Water Supply Systems' Foreign Control Questioned
- By Alexander Bratersky
- Apr. 17 2013 00:00
- Last edited 19:08
YEKATERINBURG, Urals Region — Foreign companies should not be allowed to control local water supply systems, a State Duma official said at a meeting Thursday of industry experts gathered to discuss the future of the strategic, but crumbling sector.
"The water supply system is a strategic facility which should not be under the control of foreign companies," said Ivan Nikitchuk, a Communist party member and deputy head of the Duma's Natural Resources Committee.
Nikitchuk made his statement during the press conference of the national water pipe industry congress Thursday, which brought together 450 industry specialists, experts and federal and regional government regulators from 60 Russian regions. The five-day congress will run through Saturday.
He cited as negative examples the cities of Tomsk in Siberia and Arzamas in the Nizhny Novgorod region, where concessions to maintain and operate local water supply systems were given to the French firm Veolia Voda and German's Remondis, respectively.
In Tomsk, the foreign investors have forced businesses to pay five times more than the current tariffs, according to media reports. The company said it needed to adjust tariffs to pay for the modernization program and replace outdated equipment.
According to the Russian Association of Water Supply and Waste Water Disposal, about 40 percent of water supply networks in the country have exceeded their lifetime expectancy, while only 1.5 percent is planned to be upgraded. Russia has 70 malfunctions per 100 kilometers of water pipes per year, while Germany has only 25 malfunctions per 100 kilometers of pipes per year.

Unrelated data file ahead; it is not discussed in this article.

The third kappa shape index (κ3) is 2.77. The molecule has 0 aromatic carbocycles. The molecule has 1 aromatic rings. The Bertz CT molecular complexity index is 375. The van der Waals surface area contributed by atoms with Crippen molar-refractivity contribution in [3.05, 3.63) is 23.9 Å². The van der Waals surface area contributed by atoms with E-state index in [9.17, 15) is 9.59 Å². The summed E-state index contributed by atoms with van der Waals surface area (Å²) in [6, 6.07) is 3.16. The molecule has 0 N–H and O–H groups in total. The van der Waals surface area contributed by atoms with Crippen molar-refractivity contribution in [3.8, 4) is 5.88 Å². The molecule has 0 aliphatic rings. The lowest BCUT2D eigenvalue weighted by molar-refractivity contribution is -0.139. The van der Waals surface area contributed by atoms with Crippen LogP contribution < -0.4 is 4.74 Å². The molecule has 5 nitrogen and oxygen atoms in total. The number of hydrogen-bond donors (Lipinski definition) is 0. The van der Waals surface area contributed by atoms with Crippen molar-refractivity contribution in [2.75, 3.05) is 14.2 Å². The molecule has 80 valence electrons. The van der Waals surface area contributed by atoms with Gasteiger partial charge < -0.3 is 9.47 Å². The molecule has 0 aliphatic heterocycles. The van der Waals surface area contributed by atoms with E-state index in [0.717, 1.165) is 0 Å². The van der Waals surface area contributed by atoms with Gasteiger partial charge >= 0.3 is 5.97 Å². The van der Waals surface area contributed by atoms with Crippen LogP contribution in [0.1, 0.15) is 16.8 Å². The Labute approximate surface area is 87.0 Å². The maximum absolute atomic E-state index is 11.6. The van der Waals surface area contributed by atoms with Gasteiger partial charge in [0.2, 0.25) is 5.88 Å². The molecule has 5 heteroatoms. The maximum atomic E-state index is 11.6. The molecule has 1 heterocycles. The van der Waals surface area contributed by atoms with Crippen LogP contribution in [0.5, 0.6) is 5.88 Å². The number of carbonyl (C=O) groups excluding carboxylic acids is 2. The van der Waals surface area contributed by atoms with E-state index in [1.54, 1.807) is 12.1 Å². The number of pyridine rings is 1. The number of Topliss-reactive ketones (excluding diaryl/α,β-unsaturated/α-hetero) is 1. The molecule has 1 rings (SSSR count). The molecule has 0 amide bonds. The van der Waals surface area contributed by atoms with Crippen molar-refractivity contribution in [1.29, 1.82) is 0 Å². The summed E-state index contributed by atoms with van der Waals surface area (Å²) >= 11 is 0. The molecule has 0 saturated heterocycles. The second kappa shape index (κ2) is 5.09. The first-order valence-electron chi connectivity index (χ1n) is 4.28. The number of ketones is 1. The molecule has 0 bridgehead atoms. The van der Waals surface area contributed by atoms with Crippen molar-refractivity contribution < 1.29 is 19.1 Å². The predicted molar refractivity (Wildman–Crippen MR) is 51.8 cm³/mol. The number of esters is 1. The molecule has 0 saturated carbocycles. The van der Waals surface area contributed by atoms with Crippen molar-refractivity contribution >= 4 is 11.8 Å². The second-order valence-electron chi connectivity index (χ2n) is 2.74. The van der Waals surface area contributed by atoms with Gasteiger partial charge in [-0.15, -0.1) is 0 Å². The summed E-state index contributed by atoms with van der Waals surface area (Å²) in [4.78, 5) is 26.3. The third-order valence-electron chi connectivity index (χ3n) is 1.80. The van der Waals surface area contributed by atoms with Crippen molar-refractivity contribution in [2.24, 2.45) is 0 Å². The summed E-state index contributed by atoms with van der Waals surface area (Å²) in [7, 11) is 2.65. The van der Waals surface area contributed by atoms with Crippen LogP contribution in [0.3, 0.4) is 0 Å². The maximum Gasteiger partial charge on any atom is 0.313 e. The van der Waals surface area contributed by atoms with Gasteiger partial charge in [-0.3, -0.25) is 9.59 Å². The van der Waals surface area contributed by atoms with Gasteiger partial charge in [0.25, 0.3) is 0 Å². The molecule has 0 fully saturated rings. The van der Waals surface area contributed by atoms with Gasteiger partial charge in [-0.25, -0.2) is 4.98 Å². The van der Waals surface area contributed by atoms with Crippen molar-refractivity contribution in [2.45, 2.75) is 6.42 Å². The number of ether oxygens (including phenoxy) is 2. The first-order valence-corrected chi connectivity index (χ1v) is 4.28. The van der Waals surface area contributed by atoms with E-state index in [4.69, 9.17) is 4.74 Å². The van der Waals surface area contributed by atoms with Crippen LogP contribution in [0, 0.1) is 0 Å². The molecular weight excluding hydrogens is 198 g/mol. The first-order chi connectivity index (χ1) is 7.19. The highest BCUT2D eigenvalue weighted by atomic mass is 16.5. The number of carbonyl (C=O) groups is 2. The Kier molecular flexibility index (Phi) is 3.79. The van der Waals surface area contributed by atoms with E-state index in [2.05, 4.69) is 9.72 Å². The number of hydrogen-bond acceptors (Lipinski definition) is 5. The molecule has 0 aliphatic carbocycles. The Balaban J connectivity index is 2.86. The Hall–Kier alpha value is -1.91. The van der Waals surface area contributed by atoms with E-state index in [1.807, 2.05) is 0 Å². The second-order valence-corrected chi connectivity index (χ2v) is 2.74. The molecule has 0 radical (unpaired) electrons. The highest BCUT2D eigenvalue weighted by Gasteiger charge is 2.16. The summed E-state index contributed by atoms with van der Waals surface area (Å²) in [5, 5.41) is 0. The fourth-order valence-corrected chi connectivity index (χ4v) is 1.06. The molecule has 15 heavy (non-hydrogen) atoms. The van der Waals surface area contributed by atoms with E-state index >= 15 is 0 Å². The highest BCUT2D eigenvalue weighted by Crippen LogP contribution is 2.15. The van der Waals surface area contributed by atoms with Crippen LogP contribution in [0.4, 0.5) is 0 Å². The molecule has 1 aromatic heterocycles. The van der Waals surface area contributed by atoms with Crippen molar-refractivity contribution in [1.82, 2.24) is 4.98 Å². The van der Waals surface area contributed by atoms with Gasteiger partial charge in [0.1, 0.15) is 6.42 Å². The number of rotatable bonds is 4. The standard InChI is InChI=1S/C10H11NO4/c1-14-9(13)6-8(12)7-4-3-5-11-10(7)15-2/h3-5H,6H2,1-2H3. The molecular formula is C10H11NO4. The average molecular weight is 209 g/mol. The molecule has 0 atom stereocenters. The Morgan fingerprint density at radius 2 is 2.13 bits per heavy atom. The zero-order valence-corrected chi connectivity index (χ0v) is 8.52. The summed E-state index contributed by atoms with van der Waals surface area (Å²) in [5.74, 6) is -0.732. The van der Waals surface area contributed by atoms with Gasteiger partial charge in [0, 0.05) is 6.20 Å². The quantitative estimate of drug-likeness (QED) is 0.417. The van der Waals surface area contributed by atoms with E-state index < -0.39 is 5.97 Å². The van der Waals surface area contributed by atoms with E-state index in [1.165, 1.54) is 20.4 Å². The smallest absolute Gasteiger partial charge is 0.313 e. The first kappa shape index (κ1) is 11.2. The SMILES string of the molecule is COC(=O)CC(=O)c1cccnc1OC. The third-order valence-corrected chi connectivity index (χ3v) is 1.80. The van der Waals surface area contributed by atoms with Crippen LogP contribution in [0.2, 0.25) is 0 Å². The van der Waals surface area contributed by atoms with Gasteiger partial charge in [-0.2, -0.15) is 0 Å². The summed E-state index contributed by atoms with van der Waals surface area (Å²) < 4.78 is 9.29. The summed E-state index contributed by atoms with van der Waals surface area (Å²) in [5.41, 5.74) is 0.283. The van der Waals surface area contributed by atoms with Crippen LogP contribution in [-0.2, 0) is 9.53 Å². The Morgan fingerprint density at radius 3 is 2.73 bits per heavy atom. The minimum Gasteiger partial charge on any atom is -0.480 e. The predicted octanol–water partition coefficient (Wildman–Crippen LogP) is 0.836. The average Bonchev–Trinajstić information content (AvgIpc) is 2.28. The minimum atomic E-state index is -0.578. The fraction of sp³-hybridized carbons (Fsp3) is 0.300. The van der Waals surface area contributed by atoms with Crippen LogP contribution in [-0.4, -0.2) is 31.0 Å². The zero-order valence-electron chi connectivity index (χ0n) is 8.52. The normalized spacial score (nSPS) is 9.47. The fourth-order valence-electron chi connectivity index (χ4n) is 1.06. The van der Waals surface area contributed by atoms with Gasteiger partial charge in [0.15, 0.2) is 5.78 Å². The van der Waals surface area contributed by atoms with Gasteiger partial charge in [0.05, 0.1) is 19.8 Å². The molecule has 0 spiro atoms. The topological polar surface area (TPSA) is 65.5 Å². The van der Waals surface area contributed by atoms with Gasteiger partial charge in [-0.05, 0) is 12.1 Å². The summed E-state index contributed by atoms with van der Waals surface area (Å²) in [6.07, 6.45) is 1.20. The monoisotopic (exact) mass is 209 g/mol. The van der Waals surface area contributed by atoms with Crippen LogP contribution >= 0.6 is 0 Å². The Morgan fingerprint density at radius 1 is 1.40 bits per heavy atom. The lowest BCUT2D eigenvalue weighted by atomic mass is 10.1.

The quality of water differs greatly from region to region, and only 80 million people out of 140 million have access to quality tap water, according to the industry experts.
"Our technological standards are based on 1970s technology," said Stanislav Khramenkov, president of the Russian Association of Water Supply and Waste Water Disposal.
Legislation passed in 2011 on water supplies allows regional water companies to be more flexible in inviting private contractors and suppliers to work on the water system.
During this week's conference, plastic pipe producer Poliplastic signed a contract with the private water pipe operator Rosvodokanal to modernize its system. The pipe operator is controlled by Alfa-Group, which runs seven water supply systems in various regions.
The latest legislation also obliges businesses to pay for the disposing of hazardous materials in the water supply system, a task previously carried out by water companies at their own expense.
There is pending legislation that would force companies to install cutting edge equipment to decontaminate water, Duma Deputy Nikitchuk said, but it has only passed one reading despite the fact that the government drafted the bill.
"It looks like the government hasn't socialized the legislation with businesses that will be affected," Nikitchuk said, adding that billionaire Oleg Deripaska, head of the Basic Element group, has expressed his opposition to the proposed law.
Deripaska had earlier controlled the Baikal Paper Mill, which had been accused by environmentalists of dumping wastewater into Lake Baikal. In February, Deputy Prime Minister Arkady Dvorkovich said the government decided to close the bankrupt plant for good.
But water supply association executive director Yelena Dovlatova said the law obligates the installation of costly water processing equipment only at plants producing very hazardous materials.
Water supply companies are likely to be blamed for contamination anyway, she added. "This might be a case when the road to hell is paved with good intentions," Dovlatova said.